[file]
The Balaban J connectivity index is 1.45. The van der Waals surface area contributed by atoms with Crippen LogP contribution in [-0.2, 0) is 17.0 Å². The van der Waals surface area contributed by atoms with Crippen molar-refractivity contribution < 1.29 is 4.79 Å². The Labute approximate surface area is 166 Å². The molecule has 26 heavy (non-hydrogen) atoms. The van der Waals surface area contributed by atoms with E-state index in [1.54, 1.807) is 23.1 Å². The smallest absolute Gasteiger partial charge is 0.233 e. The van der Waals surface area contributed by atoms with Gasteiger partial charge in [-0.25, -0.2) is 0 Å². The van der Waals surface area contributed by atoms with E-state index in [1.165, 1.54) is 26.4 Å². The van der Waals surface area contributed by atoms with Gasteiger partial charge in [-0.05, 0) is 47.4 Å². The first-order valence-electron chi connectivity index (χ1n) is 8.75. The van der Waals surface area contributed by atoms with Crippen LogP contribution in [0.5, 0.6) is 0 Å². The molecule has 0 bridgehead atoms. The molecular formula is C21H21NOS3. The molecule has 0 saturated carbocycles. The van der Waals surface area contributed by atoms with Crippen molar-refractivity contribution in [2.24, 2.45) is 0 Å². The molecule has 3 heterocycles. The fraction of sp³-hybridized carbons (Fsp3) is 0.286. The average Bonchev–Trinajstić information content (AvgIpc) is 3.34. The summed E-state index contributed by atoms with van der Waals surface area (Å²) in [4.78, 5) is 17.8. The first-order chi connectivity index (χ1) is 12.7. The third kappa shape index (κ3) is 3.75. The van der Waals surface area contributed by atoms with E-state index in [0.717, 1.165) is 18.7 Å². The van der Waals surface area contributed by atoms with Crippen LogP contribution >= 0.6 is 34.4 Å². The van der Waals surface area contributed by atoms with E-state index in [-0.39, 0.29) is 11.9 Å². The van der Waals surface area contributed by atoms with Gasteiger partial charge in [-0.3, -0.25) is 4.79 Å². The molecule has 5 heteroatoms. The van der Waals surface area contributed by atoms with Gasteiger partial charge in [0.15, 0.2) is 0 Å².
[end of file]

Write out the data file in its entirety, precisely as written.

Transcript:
The Balaban J connectivity index is 1.45. The van der Waals surface area contributed by atoms with Crippen LogP contribution in [-0.2, 0) is 17.0 Å². The van der Waals surface area contributed by atoms with Crippen molar-refractivity contribution < 1.29 is 4.79 Å². The Labute approximate surface area is 166 Å². The molecule has 26 heavy (non-hydrogen) atoms. The van der Waals surface area contributed by atoms with E-state index in [1.54, 1.807) is 23.1 Å². The smallest absolute Gasteiger partial charge is 0.233 e. The van der Waals surface area contributed by atoms with Gasteiger partial charge in [-0.25, -0.2) is 0 Å². The van der Waals surface area contributed by atoms with E-state index in [1.165, 1.54) is 26.4 Å². The van der Waals surface area contributed by atoms with Gasteiger partial charge in [-0.05, 0) is 47.4 Å². The first-order valence-electron chi connectivity index (χ1n) is 8.75. The van der Waals surface area contributed by atoms with Crippen LogP contribution in [0.5, 0.6) is 0 Å². The molecule has 0 bridgehead atoms. The molecular formula is C21H21NOS3. The molecule has 0 saturated carbocycles. The van der Waals surface area contributed by atoms with Crippen molar-refractivity contribution in [2.24, 2.45) is 0 Å². The molecule has 3 heterocycles. The fraction of sp³-hybridized carbons (Fsp3) is 0.286. The average Bonchev–Trinajstić information content (AvgIpc) is 3.34. The summed E-state index contributed by atoms with van der Waals surface area (Å²) in [4.78, 5) is 17.8. The first-order chi connectivity index (χ1) is 12.7. The third kappa shape index (κ3) is 3.75. The van der Waals surface area contributed by atoms with E-state index in [0.717, 1.165) is 18.7 Å². The van der Waals surface area contributed by atoms with Crippen LogP contribution >= 0.6 is 34.4 Å². The van der Waals surface area contributed by atoms with E-state index in [-0.39, 0.29) is 11.9 Å². The van der Waals surface area contributed by atoms with Gasteiger partial charge in [-0.3, -0.25) is 4.79 Å². The molecule has 5 heteroatoms. The van der Waals surface area contributed by atoms with Gasteiger partial charge in [0.15, 0.2) is 0 Å².